Even the often accidental spillage of fuel while performing lawn maintenance has also become part of the problem. "The EPA estimates that 17 million gallons of fuel, mostly gasoline, are spilled each year while refueling lawn equipment. That's more than all the oil in spilled by the Exxon Valdez, in the Gulf of Alaska (People Powered Machines)."
In addition to cutting back landscaping maintenance, conservation design's use of natural landscaping provides an additional service as well. "Native plants help to reduce the amount of CO2 in the atmosphere by taking in CO2 and storing the carbon in the body of the plants, roots and soil. Native plants work much better than traditional mowed grass as a carbon sink due to their extensive root systems and increased ability to retain and store water (USEPA, Green acres)."
The effects on energy consumption by implementing conservation design are somewhat unclear. Conservation design strategies such as maximizing natural areas and minimizing paved areas can lead to a reduction in the overall ambient temperature, lowering cooling costs in the summer (Wade, 2000) (Stone, 2001). In addition conservation design often results in the preservation of trees which, in addition to lowering temperatures in the summer, can act as windbreaks that reduce heating costs in winter (McHenry County, 2008). Local sources state that the use of sustainable stormwater techniques reduces stormwater amounts that enter the sewer system which saves energy used for pumping and treating the additional water.
More directly, conservation design tends to encourage the clustering of dwellings, which has a number of energy benefits. For one, necessary infrastructure is reduced, indirectly reducing the energy consumed in the production of the materials used in that infrastructure, as well as the fuel expended in its construction. With clustering, fewer street lamps are required, and the energy necessary to light the community should be reduced. Energy normally lost traversing longer lengths of electrical wire, or fuel wasted driving longer distances within a subdivision, can be saved by clustering dwellings together, shortening distances and increasing efficiency (NIPC, 2003).
But a lingering reality of conservation designed subdivisions is that they tend to be built in greenfield areas that already possess the most attractive natural lands, have the greatest potential for the reintroduction of natural areas and systems, or where land is simply the least expensive (NIPC, 2003). Not surprisingly, this tends to encourage conservation designed developments that are farther from traditional centers and public Transportation, contributing to greenfield development and greater dependence on the automobile, increasing VMT (Vehicle Miles Traveled)—and therefore increasing energy consumption.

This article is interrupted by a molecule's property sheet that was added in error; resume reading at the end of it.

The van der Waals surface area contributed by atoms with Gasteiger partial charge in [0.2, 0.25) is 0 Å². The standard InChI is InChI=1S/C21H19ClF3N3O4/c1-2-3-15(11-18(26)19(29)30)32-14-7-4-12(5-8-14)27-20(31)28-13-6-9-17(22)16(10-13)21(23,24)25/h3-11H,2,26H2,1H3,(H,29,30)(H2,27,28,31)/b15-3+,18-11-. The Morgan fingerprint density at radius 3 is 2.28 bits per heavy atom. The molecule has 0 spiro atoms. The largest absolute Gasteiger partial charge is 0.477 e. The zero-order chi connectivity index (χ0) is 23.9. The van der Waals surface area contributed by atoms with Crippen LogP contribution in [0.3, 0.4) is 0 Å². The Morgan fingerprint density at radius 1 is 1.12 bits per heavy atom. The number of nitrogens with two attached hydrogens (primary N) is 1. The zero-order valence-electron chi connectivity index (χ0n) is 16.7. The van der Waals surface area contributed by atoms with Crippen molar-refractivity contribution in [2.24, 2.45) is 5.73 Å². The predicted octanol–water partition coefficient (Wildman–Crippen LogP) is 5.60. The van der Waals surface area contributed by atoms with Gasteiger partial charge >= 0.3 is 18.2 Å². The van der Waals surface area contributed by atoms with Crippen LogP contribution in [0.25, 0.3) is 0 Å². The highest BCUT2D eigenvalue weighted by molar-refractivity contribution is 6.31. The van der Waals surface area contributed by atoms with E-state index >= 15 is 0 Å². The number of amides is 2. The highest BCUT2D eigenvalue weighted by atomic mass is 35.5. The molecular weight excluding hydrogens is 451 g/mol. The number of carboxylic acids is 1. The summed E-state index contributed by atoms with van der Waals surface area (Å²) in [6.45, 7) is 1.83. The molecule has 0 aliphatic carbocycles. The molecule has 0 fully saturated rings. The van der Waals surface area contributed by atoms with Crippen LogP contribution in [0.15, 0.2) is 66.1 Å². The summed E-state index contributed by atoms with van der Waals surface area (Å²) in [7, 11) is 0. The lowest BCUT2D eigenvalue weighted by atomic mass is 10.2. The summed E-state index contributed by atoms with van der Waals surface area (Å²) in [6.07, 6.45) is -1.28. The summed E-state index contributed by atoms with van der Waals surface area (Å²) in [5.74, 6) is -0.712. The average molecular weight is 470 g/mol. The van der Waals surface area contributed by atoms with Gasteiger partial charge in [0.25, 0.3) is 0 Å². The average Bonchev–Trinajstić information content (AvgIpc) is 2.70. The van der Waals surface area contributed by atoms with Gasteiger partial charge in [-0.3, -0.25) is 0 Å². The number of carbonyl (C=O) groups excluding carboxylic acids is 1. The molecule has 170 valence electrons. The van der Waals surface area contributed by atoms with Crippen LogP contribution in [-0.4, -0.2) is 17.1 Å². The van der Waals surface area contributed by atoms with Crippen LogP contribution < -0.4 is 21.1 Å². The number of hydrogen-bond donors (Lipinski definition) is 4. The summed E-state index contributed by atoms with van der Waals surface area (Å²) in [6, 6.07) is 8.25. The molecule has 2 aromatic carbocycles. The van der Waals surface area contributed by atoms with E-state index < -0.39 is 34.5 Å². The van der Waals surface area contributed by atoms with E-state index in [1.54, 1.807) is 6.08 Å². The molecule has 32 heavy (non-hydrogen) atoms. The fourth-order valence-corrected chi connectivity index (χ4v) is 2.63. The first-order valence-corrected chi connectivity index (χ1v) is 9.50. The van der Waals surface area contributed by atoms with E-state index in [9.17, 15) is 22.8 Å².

With this in mind, Prairie Crossing was created next to a commuter rail station that is heavily used by the majority of the community's residents who work in downtown Chicago. But this tendency for conservation design to be located in or beyond the exurbs is problematic and underscores the need for the creation of conservation developments in pre-existing urban and infill areas, near traditional commercial and civic centers, and public Transportation.
But perhaps the greatest reductions in energy consumption are gained by the fact that those who build and want to live in conservation design developments tend to be adherents to green design and methods of construction. Often beginning with materials created with less energy than conventional materials, wise green design can yield significant reductions in personal and community energy consumption over the long term. For example, homes at Prairie Crossing are models of energy efficiency, resulting in approximately 50 percent less energy use for heating and cooling than conventional homes (NIPC, 2004) (Town of Cary, 2000).